New transparency, accountability measures dodged

For two years in a row, Hofmeister has requested that the Legislature grant her department subpoena power to use when questions arise, in cases just such as Epic’s.

But she just told the Tulsa World that Epic’s numerous lobbyists were successful in blocking the idea from advancing.

A Tulsa Republican authored a new law that took effect last year that attempted to crack down on cost reporting by statewide virtual charter schools by requiring them to submit itemized invoices for their management fees.

But the state audit report says Epic failed to comply and “as a result, EYS’ inaccurate OCAS (Oklahoma Cost Accounting System for public schools) coding of management fees continued to misrepresent actual expenditures incurred.”

“It is disturbing that Epic Charter Schools blatantly disregarded the required procedures in this new law and engaged in questionable financial and ethical practices,” said the law’s author, State Rep. Sheila Dills, in a statement posted to her official Facebook page on Friday. “Taxpayers must be reassured that when laws are passed, the agencies responsible for the oversight of taxpayer dollars will hold entities accountable.”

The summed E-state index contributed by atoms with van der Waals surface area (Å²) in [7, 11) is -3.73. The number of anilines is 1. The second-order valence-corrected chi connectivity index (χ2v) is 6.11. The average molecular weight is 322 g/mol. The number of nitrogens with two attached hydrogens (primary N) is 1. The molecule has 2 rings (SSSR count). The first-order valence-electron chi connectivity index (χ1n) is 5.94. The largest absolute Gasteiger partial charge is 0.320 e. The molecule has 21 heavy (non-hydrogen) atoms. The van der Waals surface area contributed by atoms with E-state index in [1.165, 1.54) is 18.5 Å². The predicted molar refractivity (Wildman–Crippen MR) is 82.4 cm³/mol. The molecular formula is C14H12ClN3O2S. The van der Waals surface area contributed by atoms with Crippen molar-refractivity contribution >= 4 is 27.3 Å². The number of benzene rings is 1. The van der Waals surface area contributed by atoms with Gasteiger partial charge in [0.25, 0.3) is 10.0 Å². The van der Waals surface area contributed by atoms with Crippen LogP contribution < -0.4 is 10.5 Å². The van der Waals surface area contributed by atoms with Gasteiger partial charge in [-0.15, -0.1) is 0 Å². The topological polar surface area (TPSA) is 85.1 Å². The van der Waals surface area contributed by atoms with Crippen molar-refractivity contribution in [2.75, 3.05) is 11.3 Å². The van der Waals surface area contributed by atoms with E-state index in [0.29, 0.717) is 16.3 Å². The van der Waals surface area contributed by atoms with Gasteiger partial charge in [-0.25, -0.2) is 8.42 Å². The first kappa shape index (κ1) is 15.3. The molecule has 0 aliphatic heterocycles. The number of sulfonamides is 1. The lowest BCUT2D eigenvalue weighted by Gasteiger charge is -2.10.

She also slammed Epic’s contention that the results of the state’s forensic audit were the result of anti-charter school or anti-school choice sentiments.

“Epic parents and others are brainwashed into believing that anyone who questions their business practices is attacking parents and their right to choose what education model is best for their child. This could not be further from the truth,” Dills wrote.

“As a legislator, my number one goal is to address the overarching lack of transparency and accountability in all areas of our government. I chose to work on the area of education because we appropriate over half of our appropriated dollars in this area. Epic calls the State Auditors report ‘political theatrics,’ but I call the auditors report a job very well done.”

Also noteworthy is the fact that Hofmeister previously accepted more than $50,000 in campaign contributions by Epic’s founders and their backers, but she denies that she has in any way turned a blind eye to any possible wrongdoing.